Preparing for the real world

Tihar Idol, a singing competition on the lines of the popular TV show Indian idol, is a hit among the inmates

July 28, 2015 12:00 am | Updated 07:05 am IST

When 32-year-old Bhagirath left Tihar Jail in 2013, he carried back a few skills he had acquired during his three-year stint at the prison.

Taking part in music competitions and other functions organised for Tihar prisoners helped him explore his latent talents and by the time he walked out free, he could sing and dance.

Today, Bhagirath runs a music and dance academy in Najafgarh where he also teaches aerobics. Today, he claims, he has over 60 students enrolled for the various courses.

As a mark of gesture, he and some former prisoners went back to Tihar on Monday to thank the jail staff and also share some of the deterrents and positive experiences they have gone through after leaving jail.

To help rehabilitate prisoners after their release and to keep them positively occupied during their stay inside, Tihar authorities regularly conduct art competitions inside the jail. Tihar Idol, a singing competition on the lines of the popular TV show Indian idol, is a hit among the inmates.

Tihar’s Director General Alok Kumar Verma says those who do not take interest in music and art are not left out either. “We try to mould them as per their interest so that they can live a dignified life after their release. They are encouraged to take up vocational trades,” says Mr. Verma.

Apart from being former inmates, the common thread that binds the prisoners are roadblocks they face at every step right after they walk out of jail.

Despite claiming to be very popular among his students, Bhagirath is still selling off his wife’s jewellery to pay for his office rent. “I am hoping for some financial support from Tihar’s rehabilitation package,” he says.

Another ex-inmate Jagdeep had been placed with a logistics company even before he left Tihar. But the MBA graduate left the Rs.30,000 monthly package job after facing hostile behaviour by people he worked with or for.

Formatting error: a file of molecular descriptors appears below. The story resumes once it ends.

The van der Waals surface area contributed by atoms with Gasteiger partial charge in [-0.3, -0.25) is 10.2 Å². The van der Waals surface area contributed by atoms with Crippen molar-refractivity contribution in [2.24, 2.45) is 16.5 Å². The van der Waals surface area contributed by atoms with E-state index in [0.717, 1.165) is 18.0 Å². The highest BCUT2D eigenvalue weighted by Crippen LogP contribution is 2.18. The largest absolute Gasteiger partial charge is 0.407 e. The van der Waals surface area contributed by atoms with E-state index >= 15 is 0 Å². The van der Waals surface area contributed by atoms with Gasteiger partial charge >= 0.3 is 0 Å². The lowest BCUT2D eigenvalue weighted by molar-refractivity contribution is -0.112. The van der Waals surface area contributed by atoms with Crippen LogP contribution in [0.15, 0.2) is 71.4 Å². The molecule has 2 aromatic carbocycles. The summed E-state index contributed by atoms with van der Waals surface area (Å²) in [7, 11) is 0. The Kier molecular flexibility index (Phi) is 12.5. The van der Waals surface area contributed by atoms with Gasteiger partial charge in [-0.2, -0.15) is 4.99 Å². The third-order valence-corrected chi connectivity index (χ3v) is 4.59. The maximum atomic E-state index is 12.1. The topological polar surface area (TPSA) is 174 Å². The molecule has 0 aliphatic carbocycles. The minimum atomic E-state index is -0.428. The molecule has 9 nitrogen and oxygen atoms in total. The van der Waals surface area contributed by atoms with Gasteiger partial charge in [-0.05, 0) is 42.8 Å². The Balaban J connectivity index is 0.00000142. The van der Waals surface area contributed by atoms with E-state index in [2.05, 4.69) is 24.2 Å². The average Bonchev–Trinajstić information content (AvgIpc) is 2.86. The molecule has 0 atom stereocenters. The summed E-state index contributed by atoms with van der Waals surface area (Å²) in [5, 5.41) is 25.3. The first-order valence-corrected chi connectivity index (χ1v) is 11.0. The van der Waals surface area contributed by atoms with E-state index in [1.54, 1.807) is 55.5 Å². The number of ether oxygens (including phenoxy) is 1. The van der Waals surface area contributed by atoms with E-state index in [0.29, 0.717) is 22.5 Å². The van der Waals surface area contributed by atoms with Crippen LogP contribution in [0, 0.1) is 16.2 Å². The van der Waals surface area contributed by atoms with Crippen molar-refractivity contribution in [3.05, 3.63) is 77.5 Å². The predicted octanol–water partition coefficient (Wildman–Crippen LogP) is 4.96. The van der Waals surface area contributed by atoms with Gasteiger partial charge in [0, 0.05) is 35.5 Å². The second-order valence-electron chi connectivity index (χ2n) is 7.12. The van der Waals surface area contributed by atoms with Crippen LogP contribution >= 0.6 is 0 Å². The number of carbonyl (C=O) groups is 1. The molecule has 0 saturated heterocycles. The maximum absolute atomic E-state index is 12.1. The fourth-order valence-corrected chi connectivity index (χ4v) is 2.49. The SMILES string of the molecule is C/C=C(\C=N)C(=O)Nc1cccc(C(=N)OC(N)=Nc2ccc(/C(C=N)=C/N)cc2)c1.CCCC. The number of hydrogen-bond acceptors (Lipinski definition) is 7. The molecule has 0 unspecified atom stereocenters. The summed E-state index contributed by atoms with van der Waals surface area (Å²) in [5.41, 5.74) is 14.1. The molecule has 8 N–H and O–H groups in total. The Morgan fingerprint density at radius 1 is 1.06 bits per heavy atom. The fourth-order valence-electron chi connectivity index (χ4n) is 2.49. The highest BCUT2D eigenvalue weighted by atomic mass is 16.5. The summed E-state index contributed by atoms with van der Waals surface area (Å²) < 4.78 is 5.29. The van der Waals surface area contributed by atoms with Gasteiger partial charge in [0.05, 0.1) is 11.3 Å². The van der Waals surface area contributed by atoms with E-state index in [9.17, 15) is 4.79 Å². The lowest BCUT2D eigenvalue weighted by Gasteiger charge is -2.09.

“Even their mere glance on learning that I have spent time in prison appeared horrible. They treated me badly. I quit the job in three months,” Jagdeep tells The Hindu . Today, he runs a successful event management company in Delhi.

When he left jail after almost six years, he could not recognise certain roads he had walked on for years. “Society just did not accept me even though the charges against me were false. I would constantly feel eyes following me wherever I walked,” he adds.

Released women prisoners are worse off. While it was routine to hear Reena’s voice on Tihar Jail’s FM station, outside the prison walls, she received an opportunity or two to lend her voice to certain radio stations, but no one gave her a job. Unemployed, Reena still claims to be engaged in social work.

The former prisoners express gratitude to prison authorities for helping them identify their talents, but unfortunately, they say, it hasn’t helped them much.

Akram, a talented actor who went on to win a season of Tihar Idol, continues to pull a rickshaw to earn a livelihood. “I thought I would get a decent job based on my talent, but my talent has gone waste. I am physically very weak to pull rickshaws. I am just happy I haven’t taken to crime over the last two years,” says Akram who claims to have been in and out of jail between 1990 and 2013.

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